Spokane county ranks in 98th percentile for water usage; City Council eager to change trend

SPOKANE, Wash. — According to data from the U.S. Geological Survey, Spokane County uses three times more water than the national average.

One person usually uses around 79 gallons of water a day, but the average use for a single person in Spokane County is around 235 gallons. The Spokane City Council has been following this trend and has solutions to spark a change in consumption.

“In Spokane, we don’t like to waste things. If we knew how much water we were wasting, we would be really upset with ourselves,” said Breann Beggs, City Council President.

After in-depth research, they’ve unleashed a comprehensive master plan to address Spokane’s water usage, committed to working towards a goal of reducing total water usage in the county by 25% in the next 10 years. They’re getting the community involved now, offering water workshops for residents to voice concerns and bring up any questions they  have.

You can find more information and sign up for the next meeting here.

During the winter, water usage isn’t too bad. However, the spikes in the county skyrocket during the summer months because of extremely high outdoor watering trends. Beggs says it’s because people are planting flowers and shrubs that really aren’t suited for Spokane.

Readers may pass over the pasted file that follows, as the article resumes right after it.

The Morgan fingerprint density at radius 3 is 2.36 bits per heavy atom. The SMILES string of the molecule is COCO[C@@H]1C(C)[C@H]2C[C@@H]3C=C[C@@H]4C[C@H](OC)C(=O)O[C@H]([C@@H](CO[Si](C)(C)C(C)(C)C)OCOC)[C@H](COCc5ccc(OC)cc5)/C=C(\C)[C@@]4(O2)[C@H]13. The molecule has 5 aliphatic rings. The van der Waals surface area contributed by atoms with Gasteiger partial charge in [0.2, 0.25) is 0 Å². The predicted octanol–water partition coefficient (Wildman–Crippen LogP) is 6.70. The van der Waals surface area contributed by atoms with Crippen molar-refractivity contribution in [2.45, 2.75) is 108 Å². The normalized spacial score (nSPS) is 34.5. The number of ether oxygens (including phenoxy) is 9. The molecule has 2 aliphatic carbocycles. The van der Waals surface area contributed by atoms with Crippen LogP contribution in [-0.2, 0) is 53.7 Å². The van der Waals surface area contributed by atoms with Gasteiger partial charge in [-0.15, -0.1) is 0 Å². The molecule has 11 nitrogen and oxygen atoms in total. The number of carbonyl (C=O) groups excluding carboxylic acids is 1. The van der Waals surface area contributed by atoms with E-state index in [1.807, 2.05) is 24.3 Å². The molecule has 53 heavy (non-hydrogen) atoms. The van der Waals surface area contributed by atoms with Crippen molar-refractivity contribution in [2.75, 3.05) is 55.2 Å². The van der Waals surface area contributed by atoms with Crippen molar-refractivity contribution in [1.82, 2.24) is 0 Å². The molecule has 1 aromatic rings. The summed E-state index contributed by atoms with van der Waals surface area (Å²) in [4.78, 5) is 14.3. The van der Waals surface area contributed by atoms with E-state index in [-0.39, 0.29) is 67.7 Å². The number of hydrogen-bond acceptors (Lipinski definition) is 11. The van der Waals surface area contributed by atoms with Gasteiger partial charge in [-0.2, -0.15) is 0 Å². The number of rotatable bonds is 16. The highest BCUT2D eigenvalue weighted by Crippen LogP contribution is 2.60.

“Adapting our landscaping somewhat to what our climate is here in Spokane, you can have real beautiful landscaping that was meant to be here and is much cheaper for you. It looks better and is much cheaper for the entire environment,” Beggs said.

In addition, the council says people are watering more than they need to. However, cutting back doesn’t have to be hard. Some simple tips to use less include:

  • Using water sensor monitoring sprinklers
  • Not watering when it rains
  • Using water recycling appliances

“As we currently sit at the top of water consumers in the country, we think we can do better. We think we can conserve and eliminate the waste and really protect those assets,” Kara Odegard, Manager of Sustainability Initiatives, said.

The City Council is optimistic that education, conversation and simple changes can protect Spokane’s valuable aquifer, river and water sources for years to come.